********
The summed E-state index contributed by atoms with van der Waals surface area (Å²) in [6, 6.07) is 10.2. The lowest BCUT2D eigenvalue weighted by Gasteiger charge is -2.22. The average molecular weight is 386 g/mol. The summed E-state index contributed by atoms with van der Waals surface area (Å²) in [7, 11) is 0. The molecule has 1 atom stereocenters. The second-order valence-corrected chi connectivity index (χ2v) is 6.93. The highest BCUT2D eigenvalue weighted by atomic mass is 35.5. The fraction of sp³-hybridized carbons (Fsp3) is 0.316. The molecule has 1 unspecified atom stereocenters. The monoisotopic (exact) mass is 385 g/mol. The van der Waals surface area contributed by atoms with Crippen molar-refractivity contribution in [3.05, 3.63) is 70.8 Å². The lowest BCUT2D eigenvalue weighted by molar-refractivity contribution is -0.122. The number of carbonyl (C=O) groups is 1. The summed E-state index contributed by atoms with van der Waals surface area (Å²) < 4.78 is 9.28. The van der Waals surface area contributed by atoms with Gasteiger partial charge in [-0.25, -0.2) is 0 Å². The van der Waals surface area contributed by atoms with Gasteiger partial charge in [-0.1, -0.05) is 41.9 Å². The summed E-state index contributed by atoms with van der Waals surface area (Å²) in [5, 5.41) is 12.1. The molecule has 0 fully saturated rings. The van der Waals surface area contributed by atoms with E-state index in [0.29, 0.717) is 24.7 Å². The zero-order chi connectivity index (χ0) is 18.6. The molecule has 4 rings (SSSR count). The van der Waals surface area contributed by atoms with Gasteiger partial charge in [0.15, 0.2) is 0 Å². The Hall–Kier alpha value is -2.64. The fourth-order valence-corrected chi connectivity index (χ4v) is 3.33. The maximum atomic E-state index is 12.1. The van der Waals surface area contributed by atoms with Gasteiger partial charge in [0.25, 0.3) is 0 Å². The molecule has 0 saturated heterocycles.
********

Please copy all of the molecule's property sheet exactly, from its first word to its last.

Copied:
The summed E-state index contributed by atoms with van der Waals surface area (Å²) in [6, 6.07) is 10.2. The lowest BCUT2D eigenvalue weighted by Gasteiger charge is -2.22. The average molecular weight is 386 g/mol. The summed E-state index contributed by atoms with van der Waals surface area (Å²) in [7, 11) is 0. The molecule has 1 atom stereocenters. The second-order valence-corrected chi connectivity index (χ2v) is 6.93. The highest BCUT2D eigenvalue weighted by atomic mass is 35.5. The fraction of sp³-hybridized carbons (Fsp3) is 0.316. The molecule has 1 unspecified atom stereocenters. The monoisotopic (exact) mass is 385 g/mol. The van der Waals surface area contributed by atoms with Crippen molar-refractivity contribution in [3.05, 3.63) is 70.8 Å². The lowest BCUT2D eigenvalue weighted by molar-refractivity contribution is -0.122. The number of carbonyl (C=O) groups is 1. The summed E-state index contributed by atoms with van der Waals surface area (Å²) < 4.78 is 9.28. The van der Waals surface area contributed by atoms with Gasteiger partial charge in [-0.25, -0.2) is 0 Å². The van der Waals surface area contributed by atoms with Gasteiger partial charge in [-0.1, -0.05) is 41.9 Å². The summed E-state index contributed by atoms with van der Waals surface area (Å²) in [5, 5.41) is 12.1. The molecule has 0 fully saturated rings. The van der Waals surface area contributed by atoms with E-state index in [0.29, 0.717) is 24.7 Å². The zero-order chi connectivity index (χ0) is 18.6. The molecule has 4 rings (SSSR count). The van der Waals surface area contributed by atoms with Gasteiger partial charge in [0.15, 0.2) is 0 Å². The Hall–Kier alpha value is -2.64. The fourth-order valence-corrected chi connectivity index (χ4v) is 3.33. The maximum atomic E-state index is 12.1. The van der Waals surface area contributed by atoms with Gasteiger partial charge in [0.25, 0.3) is 0 Å². The molecule has 0 saturated heterocycles.